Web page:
• IBSFPs use women’s clubs to promote optimal feeding and hygiene-sanitation practices, whereas in the NIPPs, there is parity between men and women. It is understood that the community and pre-identified ‘key gate-keepers to change’ play an integral role in enabling behaviour change to occur in a community. Thus the NIPPs use male circles, female circles (both running for the same duration) and a shorter community based circle to bring issues into the open within the target communities.
• IBSFPs target children U5 (‘improving IYCF practices and reducing the prevalence of wasting among children under five years’, WFP: Mukram, Kassala program), whereas NIPPs have a wider admission inclusion of high risk individuals; U5s, PLW, chronically ill and others.
• NIPPs have a greater focus on participatory practical sessions and positive reinforcement of both dominant males and females (this may also include mother-in-law figures) in the HH.
• Inclusions for NIPPs practical behaviour change sessions are based on formative research, including situational analyses, barrier analyses and the completion of designing for behaviour change frameworks. This ensures activities designed to tackle prioritised behaviours, are evidence based, tailored to the community and focused on their key determinants.
• I’m not sure what sort of follow-up IBSFPs use and it may vary from site to site, but NIPPs collect data on admission, upon graduation (usually ~12wks), then 2months, 6months and 12months post-graduation to asses longitudinal behaviour change and its sustainability.
• NIPPs are thought to have a more structured and in-built multi-sectoral approach, whereby nutrition security, care practices, environmental health and appropriate active health seeking practices are all actively promoted.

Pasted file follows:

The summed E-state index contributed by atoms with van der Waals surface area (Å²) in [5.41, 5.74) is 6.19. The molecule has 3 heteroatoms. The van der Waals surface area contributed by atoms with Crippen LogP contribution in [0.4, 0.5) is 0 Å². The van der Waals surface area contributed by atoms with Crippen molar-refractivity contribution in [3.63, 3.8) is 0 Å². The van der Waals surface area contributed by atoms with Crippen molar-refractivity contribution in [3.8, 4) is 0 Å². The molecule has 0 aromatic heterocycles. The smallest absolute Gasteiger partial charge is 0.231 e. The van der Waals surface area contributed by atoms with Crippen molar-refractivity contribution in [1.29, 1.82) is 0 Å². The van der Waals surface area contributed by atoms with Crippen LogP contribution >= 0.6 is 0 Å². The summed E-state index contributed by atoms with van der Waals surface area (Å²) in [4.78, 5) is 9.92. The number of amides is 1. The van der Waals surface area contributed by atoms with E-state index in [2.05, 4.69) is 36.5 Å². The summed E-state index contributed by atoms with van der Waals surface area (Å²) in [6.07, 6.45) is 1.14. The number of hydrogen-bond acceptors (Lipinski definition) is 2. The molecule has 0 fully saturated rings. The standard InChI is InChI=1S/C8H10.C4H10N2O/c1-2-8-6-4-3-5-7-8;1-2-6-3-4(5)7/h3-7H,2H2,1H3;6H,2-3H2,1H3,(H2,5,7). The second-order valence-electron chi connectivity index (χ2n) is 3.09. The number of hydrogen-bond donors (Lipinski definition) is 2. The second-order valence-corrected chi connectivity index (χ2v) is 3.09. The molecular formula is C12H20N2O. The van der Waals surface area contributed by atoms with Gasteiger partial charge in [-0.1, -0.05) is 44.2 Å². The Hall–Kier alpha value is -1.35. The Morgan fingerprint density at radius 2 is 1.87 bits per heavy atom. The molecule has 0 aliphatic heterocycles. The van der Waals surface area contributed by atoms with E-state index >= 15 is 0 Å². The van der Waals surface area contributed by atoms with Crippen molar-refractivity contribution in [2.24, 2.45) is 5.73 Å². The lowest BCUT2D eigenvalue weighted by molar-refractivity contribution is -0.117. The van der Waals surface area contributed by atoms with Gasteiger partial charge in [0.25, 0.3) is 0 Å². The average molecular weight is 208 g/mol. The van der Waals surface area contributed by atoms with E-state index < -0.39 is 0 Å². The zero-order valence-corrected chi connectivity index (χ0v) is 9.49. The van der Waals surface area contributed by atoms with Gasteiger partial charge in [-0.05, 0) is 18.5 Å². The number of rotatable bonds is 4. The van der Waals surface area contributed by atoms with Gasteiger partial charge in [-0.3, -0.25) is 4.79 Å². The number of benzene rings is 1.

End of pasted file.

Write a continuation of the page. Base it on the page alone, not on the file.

• As there is a worry that food hand-outs in sub-Saharan Africa have had a deleterious effect on the erosion of traditional coping strategies, if we can effect positive change without having to involve food hand-outs (which will only ever going to be a temporary measure) this is deemed to be a better solution.

To answer the second part of your question, ‘what is the appropriate strategy to use in refugees and displaced camps’. This is context specific. Any behaviour change focused project will need to invest in a significant amount of community engagement. The NIPP circles are based around there being positive deviant HHs within any community, they are also led on a volunteer basis through peer education/demonstration (to ensure sustainability and replicability), thus identification and motivation of willing volunteers also needs to be assessed and assured. The project would probably not be suitable for transitory populations, but they would be viable for consideration in any setting (refugee, IDP or host community), unless significant food insecurity is an identified issues, whereby this would need to be addressed as a priority.

* WFP: Impact of the Integrated Blanket Supplementary Feeding Programme (IBSFP) on Infant and Young Child Feeding (IYCF) Mukram Village, Kassala State

Hamid Hussien

Nutrition Specialist Concern WW

Normal user

17 Jun 2013, 19:08

Dear Hatty
thanks for provision information